9. I hereby declare that I execute this Instrument on behalf of this State and that any reference in this Instrument to me or to the Ruler of the State is to be construed as including a reference to my heirs and successors.

Given under my hand this 26th day of October, nineteen hundred and forty seven.

Hari Singh, Maharajadhiraj of Jammu and Kashmir State

Schedule I of the Instrument of Accession listed the matters “with respect to which the Dominion Lelgislature may make laws for this State.” The power of the Indian legislature to make laws was restricted to three subjects: Defence, Foreign Affairs and Communications. Kashmir was to have its separate constitution, flag and Head of State (Sadar-i-Riyasat) and Prime Minister. So, when Kashmir acceded to the Indian Dominion, it was on the condition that it was not to be just like any other Province but would retain its special characteristics.

Unfortunately, all Central Governments in New Delhi, whether run by the Congress or the BJP or hotchpotch coalitions, were bent on obliterating these special characteristics and reducing Jammu and Kashmir to the status of any other State of the Indian Union. This was done ostensibly to ‘integrate’ Kashmir with the rest of India. The more the so-called ‘integration process’ continued, the more the gulf widened between the people of Kashmir and India. The persistent demand for the abolition of Article 370 of the Constittuion is only accentuating the process of alienation. Earlier, the flag of Kashmir used to be hoisted along with the national flag of India in all official functions in Kashmir. Last year, the BJP Government stopped the hoisting of the Kashmiri flag, further injuring the amour propre of the Kashmiris.

Have we ever asked ourselves why the Indian Army, which was hailed by the Kashmiris in 1947 as their saviour from the Pakistani marauders, is now regarded as a force of occupation? Why has the Kashmiri mind undergone such a sea-change in 69 years?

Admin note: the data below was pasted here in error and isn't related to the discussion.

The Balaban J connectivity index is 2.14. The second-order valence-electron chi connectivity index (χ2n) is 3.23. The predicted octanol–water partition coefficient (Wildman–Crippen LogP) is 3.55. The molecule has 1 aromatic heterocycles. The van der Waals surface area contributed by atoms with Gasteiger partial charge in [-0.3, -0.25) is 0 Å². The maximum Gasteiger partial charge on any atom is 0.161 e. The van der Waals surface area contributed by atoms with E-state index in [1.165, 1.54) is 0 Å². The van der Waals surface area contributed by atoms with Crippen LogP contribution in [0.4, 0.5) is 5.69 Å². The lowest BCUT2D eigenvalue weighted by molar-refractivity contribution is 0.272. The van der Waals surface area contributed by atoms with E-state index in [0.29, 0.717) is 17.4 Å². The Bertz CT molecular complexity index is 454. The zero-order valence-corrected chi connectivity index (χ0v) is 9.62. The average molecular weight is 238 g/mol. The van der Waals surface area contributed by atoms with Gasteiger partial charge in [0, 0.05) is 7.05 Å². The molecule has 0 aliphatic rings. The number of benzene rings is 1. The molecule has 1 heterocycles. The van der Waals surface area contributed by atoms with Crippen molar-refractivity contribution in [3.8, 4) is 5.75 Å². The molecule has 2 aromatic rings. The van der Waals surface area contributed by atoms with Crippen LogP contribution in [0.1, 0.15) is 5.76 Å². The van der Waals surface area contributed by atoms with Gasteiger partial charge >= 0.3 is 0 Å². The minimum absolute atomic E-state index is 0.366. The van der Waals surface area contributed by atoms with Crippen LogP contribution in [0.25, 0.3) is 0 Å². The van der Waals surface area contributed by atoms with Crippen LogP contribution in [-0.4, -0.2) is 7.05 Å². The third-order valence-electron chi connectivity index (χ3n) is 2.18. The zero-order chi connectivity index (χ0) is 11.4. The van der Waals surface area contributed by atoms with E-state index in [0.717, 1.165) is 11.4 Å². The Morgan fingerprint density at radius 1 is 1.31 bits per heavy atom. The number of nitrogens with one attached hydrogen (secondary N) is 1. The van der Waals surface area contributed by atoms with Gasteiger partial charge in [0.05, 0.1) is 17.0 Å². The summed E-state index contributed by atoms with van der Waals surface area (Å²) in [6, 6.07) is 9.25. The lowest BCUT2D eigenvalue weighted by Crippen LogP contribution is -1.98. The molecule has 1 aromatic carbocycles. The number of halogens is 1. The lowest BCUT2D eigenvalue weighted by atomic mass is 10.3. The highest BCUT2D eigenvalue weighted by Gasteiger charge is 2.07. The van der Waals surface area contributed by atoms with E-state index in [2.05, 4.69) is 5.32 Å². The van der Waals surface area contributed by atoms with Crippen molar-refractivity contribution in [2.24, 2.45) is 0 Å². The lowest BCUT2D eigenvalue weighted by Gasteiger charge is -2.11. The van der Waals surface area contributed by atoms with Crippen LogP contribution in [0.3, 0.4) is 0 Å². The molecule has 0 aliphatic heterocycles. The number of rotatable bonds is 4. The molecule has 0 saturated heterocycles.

The answer is obvious. We have refused to recognise the Kashmir problem as a political problem and treated it all along as a law-and-order problem. Every unrest has to be put down with the force of the state. For this purpose, the security forces have been given a blanket cover by the AFSPA. This law empowers the members of the security forces to kill anyone who is merely suspected to be a terrorist or an insurgent and gives them immunity against prosecution in a court of law. So the tendency is to use force—more and more force. And the use of force is proving more and more counter-productive. The death of every ‘secessionist’ gives birth to a dozen more. The people of Kashmir are turning against India.

Following Burhan’s death, Kashmir went through a spell of an undeclared emergency. Local newspaper offices were raided in the dead of the night and their publication stopped. The police swooped on and seized several thousand copies of a newspaper that had reached the hawkers. Internet and mobile phone services were stopped. Local TV channels were shut down. There was a complete news blackout. The ‘Indian’ media, print and electronic, took care not to report what was actually happening in Kashmir. They only toed the official line that terrorists and secessionists were creating trouble in Kashmir and the Indian state was determined to foil the conspiracy of the Pakistan-sponsored terrorists.

Suppressing anger is not the way to win over a people who have been alienated and are still being alienated. We are losing the battle for the Kashmiri mind. If we cannot reverse the process and set in motion a process of reconciliation, of healing, of winning the confidence of the Kashmiris, it is doubtful how long we shall be able to keep them with us against their wish. There is time yet. Let us recognise that the Kashmir problem is a political problem. Let us set in motion the process of reconciliation and removing the hurt and wounded feelings of the Kashmiris. It is no use blaming Pakistan. Pakistan is no friend of India and has never made secret of its inimical intentions against India. They will take advantage of every situation that can be used to whip up anti-India feelings. It is for us not to create situations Pakistan can exploit. Kashmir for India is not a tract of land but the people who inhabit that land.

The author was a correspondent of The Hindu in Assam. He also worked in Patriot, Compass (Bengali), Mainstream. A veteran journalist, he comes from a Gandhian family and was intimately associated with the RCPI leader, Pannalal Das Gupta.